In a decision handed down today, The Jerusalem District Planning Committee has voted to keep the First Station open, including on Shabbat. The decision followed a protracted battle by segments of Jerusalem’s Haredi population to close the space completely.
Regarding the decision, mayoral candidate and Head of Hitorerut Ofer Berkovitch told re:Jerusalem “I am very happy about the Planning Committee’s decision after our important struggle to protect the First Station. The Station is an anchor for Jerusalem’s quality of life and a symbol of [religious] tolerance and coexistence. The correct decision was made to leave the First Station open, to not allow extremists to take Jerusalem where they may and to ensure that Jerusalem is a city for everyone.”
The most recent round of religious tension in the city began when Haredi council member Yohanan Weizman forced the council to vote on whether the First Station would continue to receive authorization to operate in general.
Due to the nature of the site, the First Station relies on a special municipal exception in order to host the businesses and events that have made the old train station a popular attraction. In 2016, this exception was extended. However, Weizman used his position in the Planning and Building Committee to force another vote on the issue.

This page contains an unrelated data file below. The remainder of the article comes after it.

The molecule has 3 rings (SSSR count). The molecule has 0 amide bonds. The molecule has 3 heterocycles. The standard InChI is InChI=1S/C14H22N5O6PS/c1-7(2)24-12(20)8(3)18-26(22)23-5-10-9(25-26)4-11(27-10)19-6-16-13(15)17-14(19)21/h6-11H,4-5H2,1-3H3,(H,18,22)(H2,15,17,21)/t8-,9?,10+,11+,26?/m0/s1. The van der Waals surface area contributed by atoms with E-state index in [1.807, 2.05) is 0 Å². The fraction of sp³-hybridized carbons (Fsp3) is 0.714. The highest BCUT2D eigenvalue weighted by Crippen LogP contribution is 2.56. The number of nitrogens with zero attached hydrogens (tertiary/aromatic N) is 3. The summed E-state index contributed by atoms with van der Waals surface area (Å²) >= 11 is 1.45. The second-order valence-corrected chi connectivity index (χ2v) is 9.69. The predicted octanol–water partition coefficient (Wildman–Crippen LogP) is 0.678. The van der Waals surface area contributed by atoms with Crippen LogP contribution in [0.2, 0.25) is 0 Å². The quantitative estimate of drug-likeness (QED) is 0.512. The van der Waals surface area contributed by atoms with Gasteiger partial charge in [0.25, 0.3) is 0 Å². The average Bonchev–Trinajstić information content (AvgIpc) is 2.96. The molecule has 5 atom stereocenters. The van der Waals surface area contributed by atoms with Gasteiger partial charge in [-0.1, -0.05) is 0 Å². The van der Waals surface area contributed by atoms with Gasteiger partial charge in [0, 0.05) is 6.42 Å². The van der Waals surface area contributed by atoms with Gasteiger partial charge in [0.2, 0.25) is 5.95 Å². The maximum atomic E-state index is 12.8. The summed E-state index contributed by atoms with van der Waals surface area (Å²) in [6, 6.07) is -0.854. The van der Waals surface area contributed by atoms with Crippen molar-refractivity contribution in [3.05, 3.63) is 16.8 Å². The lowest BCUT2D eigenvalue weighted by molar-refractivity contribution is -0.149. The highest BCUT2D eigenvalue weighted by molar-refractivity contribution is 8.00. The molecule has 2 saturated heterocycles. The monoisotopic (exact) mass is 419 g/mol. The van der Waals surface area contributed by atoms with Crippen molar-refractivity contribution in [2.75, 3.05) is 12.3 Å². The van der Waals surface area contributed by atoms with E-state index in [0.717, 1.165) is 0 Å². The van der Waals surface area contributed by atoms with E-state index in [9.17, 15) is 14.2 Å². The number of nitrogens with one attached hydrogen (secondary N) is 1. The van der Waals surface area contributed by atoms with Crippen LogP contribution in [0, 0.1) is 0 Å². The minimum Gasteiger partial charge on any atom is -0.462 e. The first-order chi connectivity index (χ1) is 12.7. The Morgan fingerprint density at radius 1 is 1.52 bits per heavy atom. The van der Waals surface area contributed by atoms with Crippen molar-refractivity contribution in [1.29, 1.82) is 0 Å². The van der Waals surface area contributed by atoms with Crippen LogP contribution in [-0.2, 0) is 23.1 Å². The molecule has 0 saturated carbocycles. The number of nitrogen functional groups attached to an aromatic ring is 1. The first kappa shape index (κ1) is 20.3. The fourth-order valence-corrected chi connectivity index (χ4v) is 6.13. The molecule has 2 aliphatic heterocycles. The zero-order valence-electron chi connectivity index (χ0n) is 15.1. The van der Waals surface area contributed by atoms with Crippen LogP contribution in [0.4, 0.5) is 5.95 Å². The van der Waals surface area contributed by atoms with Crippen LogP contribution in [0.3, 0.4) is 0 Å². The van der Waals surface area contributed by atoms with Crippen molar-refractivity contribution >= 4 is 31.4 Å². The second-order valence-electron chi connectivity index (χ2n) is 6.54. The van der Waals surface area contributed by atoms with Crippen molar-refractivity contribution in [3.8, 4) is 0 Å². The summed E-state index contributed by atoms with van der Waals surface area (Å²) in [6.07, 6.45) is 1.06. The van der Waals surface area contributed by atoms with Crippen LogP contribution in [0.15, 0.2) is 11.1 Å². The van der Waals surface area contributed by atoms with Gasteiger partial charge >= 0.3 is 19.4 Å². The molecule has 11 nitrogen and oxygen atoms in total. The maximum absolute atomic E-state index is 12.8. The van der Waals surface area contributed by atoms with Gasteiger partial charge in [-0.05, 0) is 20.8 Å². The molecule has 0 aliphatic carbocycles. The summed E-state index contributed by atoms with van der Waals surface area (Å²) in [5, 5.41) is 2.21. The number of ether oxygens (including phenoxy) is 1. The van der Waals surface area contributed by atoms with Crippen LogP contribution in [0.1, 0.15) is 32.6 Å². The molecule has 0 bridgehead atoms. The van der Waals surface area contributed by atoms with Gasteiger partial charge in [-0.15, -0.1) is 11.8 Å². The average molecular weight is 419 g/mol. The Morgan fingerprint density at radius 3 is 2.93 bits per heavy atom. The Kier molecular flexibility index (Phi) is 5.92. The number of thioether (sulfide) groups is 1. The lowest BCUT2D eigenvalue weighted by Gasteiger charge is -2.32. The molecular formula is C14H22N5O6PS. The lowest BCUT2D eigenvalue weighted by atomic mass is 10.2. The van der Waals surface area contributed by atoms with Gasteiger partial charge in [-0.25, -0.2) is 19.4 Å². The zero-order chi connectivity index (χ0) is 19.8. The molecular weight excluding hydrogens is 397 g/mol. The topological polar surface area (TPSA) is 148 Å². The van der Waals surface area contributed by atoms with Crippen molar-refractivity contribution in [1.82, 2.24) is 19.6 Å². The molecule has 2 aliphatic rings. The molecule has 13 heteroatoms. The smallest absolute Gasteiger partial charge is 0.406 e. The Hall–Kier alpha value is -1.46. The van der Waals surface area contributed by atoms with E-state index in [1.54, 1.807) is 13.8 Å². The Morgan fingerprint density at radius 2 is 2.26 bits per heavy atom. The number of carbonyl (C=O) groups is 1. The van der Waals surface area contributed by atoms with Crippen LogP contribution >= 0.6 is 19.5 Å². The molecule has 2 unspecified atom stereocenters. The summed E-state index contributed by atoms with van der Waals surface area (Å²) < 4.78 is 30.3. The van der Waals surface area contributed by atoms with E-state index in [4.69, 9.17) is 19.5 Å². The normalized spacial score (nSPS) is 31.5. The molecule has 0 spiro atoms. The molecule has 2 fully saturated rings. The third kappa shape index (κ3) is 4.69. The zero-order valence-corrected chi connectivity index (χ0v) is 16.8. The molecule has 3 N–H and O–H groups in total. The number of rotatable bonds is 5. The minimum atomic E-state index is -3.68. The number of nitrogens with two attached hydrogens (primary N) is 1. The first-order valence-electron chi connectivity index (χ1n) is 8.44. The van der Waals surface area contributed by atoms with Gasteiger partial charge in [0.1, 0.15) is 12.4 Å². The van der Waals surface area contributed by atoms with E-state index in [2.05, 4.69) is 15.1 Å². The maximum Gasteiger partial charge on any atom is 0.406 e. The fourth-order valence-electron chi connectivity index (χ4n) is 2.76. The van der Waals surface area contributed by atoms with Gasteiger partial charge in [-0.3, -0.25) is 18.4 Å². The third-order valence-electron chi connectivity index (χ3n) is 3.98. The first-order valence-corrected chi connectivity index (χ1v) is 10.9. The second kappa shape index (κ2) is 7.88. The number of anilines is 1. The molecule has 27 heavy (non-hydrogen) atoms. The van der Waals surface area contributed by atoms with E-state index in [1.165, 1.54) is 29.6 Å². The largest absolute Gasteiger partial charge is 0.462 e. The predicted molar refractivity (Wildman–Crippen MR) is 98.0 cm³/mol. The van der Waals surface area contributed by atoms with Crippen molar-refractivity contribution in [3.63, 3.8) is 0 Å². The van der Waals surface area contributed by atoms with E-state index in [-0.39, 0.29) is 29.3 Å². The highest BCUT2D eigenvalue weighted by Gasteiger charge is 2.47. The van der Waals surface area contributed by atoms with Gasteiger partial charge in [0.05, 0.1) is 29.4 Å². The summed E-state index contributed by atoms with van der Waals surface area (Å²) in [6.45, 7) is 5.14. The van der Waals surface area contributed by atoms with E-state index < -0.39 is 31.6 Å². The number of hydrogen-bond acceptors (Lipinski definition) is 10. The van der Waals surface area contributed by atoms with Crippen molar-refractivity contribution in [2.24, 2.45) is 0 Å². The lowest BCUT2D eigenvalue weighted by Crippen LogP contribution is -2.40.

The vote passed in the municipality which moved the motion to the District Planning Committee. During the vote, key religious Zionist figures such as mayoral candidate Moshe Lion and Deputy Mayor Hagit Moshe made themselves absent in an attempt to avoid angering either side of the debate. Vice Mayor Meir Turjeman, who would have voted to keep the First Station open was also absent due to his legal troubles.
The Committee was supposed to reach a decision two weeks ago but pushed it off in order to allow for more consideration.
The Haredi parties want to make opening the First Station contingent on the businesses there closing on Shabbat. Much of the debate around the popular attraction has revolved around the understanding of the status quo agreement that governs the relationship between religion and state. Generally, business is not allowed on Shabbat, but restaurants and places of entertainment can operate. Some claim that the status quo agreement means that the state should not allow for new places to open on Shabbat beyond what is already open.
Mayor Nir Barkat had vowed to ensure that the popular Jerusalem attraction remain open.
UPDATE: According to mynet, Weizman intends to bring a vote to tonight’s council meeting that would appeal the decision to the National Planning and Building Council. The motion is likely to pass.
(Header Photo by Amos Ben Gershom, Copyright © 2018 National Photo Collection)